“When you take a look at the album as a whole body of work, you’ll definitely hear some Ty Herndon songs on this record,” he emphasizes. “That one is one I probably would have cut in the mid-90s, and would have been tremendous. I loved the way the journey it takes you on. It’s a real feel-good song.”

One of the songs that Herndon experiments with more of a 2010’s sound is “All Night Tonight.” He said that was one of the first songs written for the album. Herndon had a hand in penning six of the songs on the disc. He says he wished he could have written more, but “I got busy, and I said ‘I can’t be one of those selfish writers who tries to write a whole album because that would just delay the process. Luckily, my producers, Eric Halbig and Drew Davis are both great songwriters, so we pulled from other catalogs, and I actually ended up tailor-making some of the songs for the record, changing this or that. We were able to complete the story of this album by pulling in some great songs from my friends who might have had some similar stories in their own lives. It was very important on this record for me to be authentic with the stories.”

The singer – who announced the fact that he is gay to the world in an October 2014 interview with People – says that one unique factor about House On Fire is that the album’s lyrics are gender-free. He says that wasn’t the plan, but it worked out well.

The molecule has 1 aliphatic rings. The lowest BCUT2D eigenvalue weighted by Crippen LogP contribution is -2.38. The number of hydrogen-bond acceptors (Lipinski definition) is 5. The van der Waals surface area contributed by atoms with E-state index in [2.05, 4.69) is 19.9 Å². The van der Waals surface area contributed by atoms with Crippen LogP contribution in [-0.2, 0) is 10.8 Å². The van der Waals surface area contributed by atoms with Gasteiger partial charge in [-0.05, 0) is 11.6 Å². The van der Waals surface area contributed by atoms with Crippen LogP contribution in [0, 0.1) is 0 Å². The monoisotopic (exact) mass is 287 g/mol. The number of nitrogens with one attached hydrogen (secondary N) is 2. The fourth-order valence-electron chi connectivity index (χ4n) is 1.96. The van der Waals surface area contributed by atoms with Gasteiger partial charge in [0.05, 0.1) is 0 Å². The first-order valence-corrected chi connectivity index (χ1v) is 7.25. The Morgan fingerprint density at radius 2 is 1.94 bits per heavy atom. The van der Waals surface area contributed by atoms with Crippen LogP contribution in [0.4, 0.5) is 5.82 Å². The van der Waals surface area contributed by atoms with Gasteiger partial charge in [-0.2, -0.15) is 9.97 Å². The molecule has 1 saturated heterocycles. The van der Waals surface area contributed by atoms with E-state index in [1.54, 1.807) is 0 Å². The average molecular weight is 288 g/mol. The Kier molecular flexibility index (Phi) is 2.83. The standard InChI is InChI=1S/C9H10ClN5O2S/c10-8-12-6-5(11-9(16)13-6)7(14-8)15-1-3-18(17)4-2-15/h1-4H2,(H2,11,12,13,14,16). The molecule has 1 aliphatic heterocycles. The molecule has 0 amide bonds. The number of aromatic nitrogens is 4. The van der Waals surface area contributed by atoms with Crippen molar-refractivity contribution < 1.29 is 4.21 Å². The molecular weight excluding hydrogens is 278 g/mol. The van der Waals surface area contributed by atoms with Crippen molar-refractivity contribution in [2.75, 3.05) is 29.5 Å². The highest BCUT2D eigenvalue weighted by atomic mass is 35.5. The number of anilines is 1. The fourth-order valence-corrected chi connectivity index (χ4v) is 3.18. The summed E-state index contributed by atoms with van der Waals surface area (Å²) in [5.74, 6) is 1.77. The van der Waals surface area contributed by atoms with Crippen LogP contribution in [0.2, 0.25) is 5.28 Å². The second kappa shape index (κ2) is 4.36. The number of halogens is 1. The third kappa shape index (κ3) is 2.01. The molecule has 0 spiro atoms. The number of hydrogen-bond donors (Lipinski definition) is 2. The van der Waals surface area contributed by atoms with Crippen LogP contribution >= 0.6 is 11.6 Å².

“I wanted fans from all walks of life to be able to put their life into the music, no matter what it is or what it’s about,” he admitted. “Eric heard some of the stuff we were writing and said ‘You know, you’re going gender-free with this. Are you ok with that?” I said ‘That may be a great accident. Let’s go with it.”

He says that he so far, the reaction to the new material has been amazing. “It’s just important to me that people can come hear me sing, and go ‘I have an expectation now of Ty that I have seen these songs live.’ People that have heard my hits for years are singing those songs at the top of their lungs, but it’s awesome to be able to get the new music out there. Just last week in Indiana, we did ‘House On Fire,’ and it was a good two minutes before I could start the next song. When things like that happen to you as an artist, it really catches you off guard – and makes you realize that the people really heard it. That was an unbelievable feeling. To have them stand on their feet because they love it so much is an incredible feeling. As a matter of fact, it’s brought me to tears more than a few times,” he confesses.

Perhaps the biggest departure on House On Fire is the in-your-face feel of “If You.” He admits it’s very different for him, but once he heard it – it was a no-brainer. “My buddy Walker is one of the writers on the album, and I heard him do it at a showcase. I thought ‘I love that song. I’ve got to record it,’ and I didn’t even know why. But, I loved it that much. My management team thought it might be a little too edgy, and I said ‘No, No. We’re going to cut it. Just trust me.’ When we finished the record, it became clear to me why I had to cut it. In my life, I’ve had a career of love songs or songs about heartbreak and loss. We’ve all had relationships that didn’t work out, and we might want to be a little sassy about. This was the song where I found a sense of humor about one that didn’t’ work out.”